There are certain breeds of dogs that we do not allow on our properties, even temporarily. One of them is the Pit Bull. I realize that not all Pit Bulls are vicious. However, Pit Bulls have a notorious reputation and because of it, many insurance companies will cancel an owner’s insurance if a Pit Bull is found on a property. Thus, it is our policy to not allow them on our properties at all.
A bloodcurdling meeting I had with a Pit Bull came early in my career as president of the newly-founded Efurd Properties. An owner of a small apartment complex had hired us to take over management of his building and supply answers for the misgivings he had developed toward his tenants. On my first trip to survey the property, I took keys for the doors and a trusted contractor to help evaluate the cost of any repair that may be found.
I knocked on the door of Apartment #1. After a minute of knocking and getting no response, I used the key to unlock the door. I cracked open the door and hollered through the opening, “Property Manager!” Still receiving no response, I opened the door fully. The contractor was standing behind me. At that moment I had one of the biggest scares of my life. I saw a Pit Bull charging at me, full steam ahead. I had little time to react, but was able to close the door just in time, and heard the sound of the Pit Bull’s body slamming into the other side of the door, helping the door latch into its place.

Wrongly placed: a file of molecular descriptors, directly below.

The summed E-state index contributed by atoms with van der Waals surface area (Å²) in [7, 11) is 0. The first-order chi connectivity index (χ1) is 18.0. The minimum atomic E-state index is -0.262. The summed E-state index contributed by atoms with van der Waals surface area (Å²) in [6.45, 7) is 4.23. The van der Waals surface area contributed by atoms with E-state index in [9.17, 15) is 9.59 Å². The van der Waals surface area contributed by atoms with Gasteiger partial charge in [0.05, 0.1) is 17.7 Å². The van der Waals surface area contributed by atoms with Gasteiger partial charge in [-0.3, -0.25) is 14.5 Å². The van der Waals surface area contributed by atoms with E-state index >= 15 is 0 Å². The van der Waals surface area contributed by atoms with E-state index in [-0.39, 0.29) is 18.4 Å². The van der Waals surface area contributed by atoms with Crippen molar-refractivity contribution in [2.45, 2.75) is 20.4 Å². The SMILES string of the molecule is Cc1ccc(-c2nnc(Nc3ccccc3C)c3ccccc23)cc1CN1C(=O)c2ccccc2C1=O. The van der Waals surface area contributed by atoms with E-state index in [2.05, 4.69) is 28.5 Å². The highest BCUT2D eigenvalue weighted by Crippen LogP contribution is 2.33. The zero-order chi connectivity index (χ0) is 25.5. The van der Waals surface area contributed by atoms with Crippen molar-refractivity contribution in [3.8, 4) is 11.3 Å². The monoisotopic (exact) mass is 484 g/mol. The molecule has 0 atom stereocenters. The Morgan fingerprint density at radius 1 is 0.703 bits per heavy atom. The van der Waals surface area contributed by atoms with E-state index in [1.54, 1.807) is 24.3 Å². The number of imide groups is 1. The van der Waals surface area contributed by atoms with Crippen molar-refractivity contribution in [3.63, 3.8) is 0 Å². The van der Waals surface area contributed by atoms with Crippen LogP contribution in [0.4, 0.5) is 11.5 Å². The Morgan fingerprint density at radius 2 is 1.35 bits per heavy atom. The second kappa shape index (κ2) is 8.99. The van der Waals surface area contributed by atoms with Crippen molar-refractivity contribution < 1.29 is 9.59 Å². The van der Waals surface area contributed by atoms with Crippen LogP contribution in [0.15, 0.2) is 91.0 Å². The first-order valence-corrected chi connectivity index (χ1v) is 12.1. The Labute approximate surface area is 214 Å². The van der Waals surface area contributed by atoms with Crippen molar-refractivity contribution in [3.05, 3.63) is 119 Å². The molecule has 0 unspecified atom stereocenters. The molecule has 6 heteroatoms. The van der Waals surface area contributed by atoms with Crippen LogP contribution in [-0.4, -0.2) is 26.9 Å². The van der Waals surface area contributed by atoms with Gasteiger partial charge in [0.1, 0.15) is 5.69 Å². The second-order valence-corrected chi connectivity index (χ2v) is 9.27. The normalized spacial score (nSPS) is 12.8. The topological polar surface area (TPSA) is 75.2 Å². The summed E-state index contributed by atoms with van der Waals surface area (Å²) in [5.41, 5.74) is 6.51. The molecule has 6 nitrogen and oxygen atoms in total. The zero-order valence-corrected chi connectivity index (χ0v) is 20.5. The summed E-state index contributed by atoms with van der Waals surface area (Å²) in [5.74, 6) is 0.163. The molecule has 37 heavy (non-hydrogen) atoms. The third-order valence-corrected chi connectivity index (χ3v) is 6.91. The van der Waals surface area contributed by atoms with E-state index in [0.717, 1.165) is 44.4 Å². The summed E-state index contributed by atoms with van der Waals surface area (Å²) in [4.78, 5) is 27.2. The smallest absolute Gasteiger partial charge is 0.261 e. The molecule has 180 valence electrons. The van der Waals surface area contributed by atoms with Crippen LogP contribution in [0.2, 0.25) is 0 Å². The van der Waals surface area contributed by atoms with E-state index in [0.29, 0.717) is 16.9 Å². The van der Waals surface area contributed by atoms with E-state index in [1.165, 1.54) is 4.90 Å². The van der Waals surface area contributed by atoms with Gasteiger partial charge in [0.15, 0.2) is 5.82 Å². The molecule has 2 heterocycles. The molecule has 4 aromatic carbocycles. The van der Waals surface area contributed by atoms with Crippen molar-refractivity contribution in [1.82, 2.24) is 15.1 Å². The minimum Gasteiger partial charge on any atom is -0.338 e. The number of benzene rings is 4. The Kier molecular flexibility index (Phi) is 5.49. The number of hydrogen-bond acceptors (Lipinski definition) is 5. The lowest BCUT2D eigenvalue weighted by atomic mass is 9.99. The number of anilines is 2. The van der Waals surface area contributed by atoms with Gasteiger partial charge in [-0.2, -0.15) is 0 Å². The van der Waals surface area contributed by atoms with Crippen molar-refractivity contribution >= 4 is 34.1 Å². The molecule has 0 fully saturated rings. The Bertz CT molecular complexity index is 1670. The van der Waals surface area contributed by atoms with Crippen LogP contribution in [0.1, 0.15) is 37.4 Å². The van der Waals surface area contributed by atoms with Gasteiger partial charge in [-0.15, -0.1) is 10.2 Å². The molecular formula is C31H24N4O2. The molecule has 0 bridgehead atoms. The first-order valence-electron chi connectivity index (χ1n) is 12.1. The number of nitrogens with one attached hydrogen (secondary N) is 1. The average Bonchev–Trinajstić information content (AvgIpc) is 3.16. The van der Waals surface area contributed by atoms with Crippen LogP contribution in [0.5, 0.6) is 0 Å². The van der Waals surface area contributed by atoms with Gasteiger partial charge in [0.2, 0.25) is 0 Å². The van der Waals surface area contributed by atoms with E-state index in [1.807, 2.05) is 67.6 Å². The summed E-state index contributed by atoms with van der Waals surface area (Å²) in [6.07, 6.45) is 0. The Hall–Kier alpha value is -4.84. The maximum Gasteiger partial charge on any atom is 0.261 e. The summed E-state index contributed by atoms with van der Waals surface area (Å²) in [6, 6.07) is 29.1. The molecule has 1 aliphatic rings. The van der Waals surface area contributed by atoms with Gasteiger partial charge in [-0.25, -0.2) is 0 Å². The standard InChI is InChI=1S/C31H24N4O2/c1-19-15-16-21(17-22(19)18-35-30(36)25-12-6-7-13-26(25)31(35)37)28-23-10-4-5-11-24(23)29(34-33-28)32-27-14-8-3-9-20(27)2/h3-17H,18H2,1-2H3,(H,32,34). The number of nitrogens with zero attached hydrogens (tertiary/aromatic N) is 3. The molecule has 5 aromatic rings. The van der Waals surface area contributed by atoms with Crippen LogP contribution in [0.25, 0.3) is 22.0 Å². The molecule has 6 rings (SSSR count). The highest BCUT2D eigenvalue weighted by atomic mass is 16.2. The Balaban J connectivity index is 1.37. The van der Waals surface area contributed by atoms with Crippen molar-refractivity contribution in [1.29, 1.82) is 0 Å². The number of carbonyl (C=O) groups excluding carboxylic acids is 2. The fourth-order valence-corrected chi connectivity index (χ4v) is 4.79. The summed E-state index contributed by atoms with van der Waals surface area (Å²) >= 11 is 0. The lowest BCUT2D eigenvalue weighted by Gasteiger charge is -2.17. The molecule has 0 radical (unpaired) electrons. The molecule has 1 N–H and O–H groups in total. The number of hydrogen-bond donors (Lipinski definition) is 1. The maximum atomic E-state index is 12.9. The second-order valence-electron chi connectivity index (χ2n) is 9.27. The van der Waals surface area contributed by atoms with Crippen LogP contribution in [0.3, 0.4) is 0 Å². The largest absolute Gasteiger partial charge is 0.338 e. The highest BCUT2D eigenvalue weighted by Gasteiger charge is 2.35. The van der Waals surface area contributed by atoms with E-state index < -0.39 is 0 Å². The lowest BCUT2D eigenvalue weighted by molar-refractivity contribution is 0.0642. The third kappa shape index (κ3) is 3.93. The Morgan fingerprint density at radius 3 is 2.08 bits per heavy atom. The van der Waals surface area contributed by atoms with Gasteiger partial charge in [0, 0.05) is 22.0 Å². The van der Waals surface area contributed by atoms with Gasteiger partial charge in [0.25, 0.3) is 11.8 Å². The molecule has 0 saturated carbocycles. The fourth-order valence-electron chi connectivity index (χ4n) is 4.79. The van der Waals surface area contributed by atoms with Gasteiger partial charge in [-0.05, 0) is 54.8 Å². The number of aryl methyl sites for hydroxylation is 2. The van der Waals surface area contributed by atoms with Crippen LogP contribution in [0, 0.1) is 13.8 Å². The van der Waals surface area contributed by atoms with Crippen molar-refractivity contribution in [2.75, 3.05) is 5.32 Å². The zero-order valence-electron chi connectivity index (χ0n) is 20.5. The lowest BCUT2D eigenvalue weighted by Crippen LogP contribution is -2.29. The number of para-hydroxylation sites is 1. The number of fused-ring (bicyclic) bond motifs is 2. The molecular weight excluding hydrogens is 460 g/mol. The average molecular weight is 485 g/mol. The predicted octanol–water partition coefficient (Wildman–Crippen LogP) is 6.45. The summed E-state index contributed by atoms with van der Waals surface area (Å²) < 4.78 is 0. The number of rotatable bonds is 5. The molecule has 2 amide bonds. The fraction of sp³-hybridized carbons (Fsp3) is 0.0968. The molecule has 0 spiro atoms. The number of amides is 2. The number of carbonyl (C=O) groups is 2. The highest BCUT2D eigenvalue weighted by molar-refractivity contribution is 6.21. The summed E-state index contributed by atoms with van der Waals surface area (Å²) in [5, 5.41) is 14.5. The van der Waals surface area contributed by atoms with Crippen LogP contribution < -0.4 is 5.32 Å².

When I looked around, I saw that the contractor was nowhere to be seen. After I did catch up with him outside the building, I asked him what happened. He said, “My obligation ended when I saw that it was a Pit Bull”. The contractor had taken little hesitation in his retreat.
We got the city’s animal control to remove the dog. When we were able to get inside the unit, we saw that the tenant of Apartment #1 had skipped on his lease and had in fact abandoned the Pit Bull, leaving him with no food and no way out of the building. Fortunately, there had been water for the Pit Bull in the water closet. As frightening as the encounter was, it was the rescue the dog needed.
Until next time,